I have been thinking about the value of taking kids outside. But I am also thinking about the value of getting adults outside too. While many of today’s youth are spending more and more time in front of screens, the same is true of their parents (Chicken or egg?). It is a lose-lose equation leading to a whole host of health problems, a disconnect with nature and a loss of the excitement and solace of outdoor activities.
While musing over these things, some pictures appeared on my screen saver from a friend’s wedding in Lake Louise a couple summers ago. As with most weddings we had a great time catching up with friends and cutting loose on the dance floor, but we also took advantage of the opportunity to climb around in the mountains.
In high school and university a couple of my friends and I made a habit of doing flips and superman dives off of high stuff into snow, water, or whatever – as often we had the guts to do it. Many years have past, and boys may grow into men, but you cannot take the boy out of these men…or something.
So after hiking up one peak, we found the perfect rock to launch off – landing in the soft spring snow below. It was purely ridiculous, exhilarating and fun. I plan to always inject a good dose of the latter into life. Why should kids get all the fun?
This may look like a washed up Superman, but it is Jasper Blake:
Here he is again:
And now, Ladies and Gentlemen: Dr. Paul Harnett!
This guy got through high school English classes by stealing essays from my locker and handing them in to get good grades. Essentially he is illiterate, but no matter, he is now a surgeon.
Take home message? Don’t break your arm while in London, but DO get outside and goof around like you did when you were a kid. Even better, take a kid with you. At the very least it will get you some physical activity. At best it will put a smile on your face and make you feel like that kid – full of energy and excitement. What could be better?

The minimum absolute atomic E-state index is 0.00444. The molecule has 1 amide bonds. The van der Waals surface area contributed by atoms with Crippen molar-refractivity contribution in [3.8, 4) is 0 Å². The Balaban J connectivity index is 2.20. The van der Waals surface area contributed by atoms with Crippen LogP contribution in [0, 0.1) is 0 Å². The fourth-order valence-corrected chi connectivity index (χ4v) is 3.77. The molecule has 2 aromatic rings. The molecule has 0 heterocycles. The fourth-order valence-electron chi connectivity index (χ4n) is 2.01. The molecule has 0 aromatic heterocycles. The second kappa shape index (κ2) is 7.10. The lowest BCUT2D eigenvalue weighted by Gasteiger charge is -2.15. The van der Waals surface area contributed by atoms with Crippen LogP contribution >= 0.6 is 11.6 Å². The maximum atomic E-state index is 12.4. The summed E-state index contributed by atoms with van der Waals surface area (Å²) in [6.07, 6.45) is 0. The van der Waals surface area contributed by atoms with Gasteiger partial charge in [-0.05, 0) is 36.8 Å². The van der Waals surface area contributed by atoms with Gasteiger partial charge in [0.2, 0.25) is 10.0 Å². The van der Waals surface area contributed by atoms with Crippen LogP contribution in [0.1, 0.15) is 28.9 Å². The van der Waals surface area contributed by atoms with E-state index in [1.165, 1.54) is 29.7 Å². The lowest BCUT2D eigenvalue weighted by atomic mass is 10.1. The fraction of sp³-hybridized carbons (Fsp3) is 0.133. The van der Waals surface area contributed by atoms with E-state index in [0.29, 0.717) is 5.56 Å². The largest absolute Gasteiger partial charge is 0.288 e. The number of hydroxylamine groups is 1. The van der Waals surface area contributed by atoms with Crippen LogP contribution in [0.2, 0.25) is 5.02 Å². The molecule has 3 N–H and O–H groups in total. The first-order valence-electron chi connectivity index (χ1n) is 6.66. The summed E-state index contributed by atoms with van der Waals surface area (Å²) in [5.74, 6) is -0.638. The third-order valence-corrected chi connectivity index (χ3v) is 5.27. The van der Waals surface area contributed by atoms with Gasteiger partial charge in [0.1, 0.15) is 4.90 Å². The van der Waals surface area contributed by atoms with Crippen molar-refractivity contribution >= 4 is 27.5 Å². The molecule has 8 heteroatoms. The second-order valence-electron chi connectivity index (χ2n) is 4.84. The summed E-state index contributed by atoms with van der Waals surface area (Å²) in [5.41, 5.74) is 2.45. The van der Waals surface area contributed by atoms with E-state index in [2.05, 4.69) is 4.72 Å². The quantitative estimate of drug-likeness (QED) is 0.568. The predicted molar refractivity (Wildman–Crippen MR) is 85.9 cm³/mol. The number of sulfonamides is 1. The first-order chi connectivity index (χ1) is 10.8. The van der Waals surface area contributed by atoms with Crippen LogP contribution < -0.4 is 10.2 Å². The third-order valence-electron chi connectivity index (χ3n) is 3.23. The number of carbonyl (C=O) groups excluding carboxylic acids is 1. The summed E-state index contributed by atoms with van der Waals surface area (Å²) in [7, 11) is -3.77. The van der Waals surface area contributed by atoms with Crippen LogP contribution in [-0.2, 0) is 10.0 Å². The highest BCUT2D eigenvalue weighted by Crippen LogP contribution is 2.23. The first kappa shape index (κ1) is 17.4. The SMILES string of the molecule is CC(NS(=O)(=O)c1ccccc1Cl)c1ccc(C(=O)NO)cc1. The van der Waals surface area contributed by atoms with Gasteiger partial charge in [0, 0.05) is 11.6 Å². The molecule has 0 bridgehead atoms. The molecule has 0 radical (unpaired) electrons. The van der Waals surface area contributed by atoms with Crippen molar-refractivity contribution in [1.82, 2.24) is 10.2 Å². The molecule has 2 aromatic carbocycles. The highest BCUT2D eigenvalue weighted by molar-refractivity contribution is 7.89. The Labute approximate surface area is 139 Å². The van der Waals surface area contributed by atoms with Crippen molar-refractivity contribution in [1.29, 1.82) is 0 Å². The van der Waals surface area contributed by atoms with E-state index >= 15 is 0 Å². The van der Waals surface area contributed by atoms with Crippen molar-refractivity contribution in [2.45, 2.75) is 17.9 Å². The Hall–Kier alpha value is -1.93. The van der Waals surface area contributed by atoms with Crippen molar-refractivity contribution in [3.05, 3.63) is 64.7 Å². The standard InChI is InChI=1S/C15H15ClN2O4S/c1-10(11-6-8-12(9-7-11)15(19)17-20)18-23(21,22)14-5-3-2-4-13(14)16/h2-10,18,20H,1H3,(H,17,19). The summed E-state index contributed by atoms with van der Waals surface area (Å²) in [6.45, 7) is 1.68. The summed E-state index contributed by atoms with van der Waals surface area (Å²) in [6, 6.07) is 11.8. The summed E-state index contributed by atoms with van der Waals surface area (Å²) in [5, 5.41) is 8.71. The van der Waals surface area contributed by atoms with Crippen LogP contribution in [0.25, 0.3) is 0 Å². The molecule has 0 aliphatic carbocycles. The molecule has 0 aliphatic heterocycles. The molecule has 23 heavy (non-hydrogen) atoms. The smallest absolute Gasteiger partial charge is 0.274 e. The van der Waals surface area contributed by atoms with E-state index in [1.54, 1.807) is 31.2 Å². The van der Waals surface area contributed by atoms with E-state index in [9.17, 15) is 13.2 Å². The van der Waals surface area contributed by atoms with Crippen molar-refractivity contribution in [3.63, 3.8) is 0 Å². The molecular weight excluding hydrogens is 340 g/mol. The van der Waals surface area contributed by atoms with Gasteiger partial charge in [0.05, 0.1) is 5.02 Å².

It only seems appropriate to give the final word to Edward Abbey here:
One final paragraph of advice: Do not burn yourself out. Be as I am-a reluctant enthusiast… a part time crusader, a half-hearted fanatic. Save the other half of yourselves and your lives for pleasure and adventure. It is not enough to fight for the land; it is even more important to enjoy it. While you can. While it is still there. So get out there and mess around with your friends, ramble out yonder and explore the forests, encounter the grizz, climb the mountains. Run the rivers, breathe deep of that yet sweet and lucid air, sit quietly for a while and contemplate the precious stillness, that lovely, mysterious and awesome space. Enjoy yourselves, keep your brain in your head and your head firmly attached to your body, the body active and alive, and I promise you this much: I promise you this one sweet victory over our enemies, over those deskbound people with their hearts in a safe deposit box and their eyes hypnotized by desk calculators. I promise you this: you will outlive the bastards.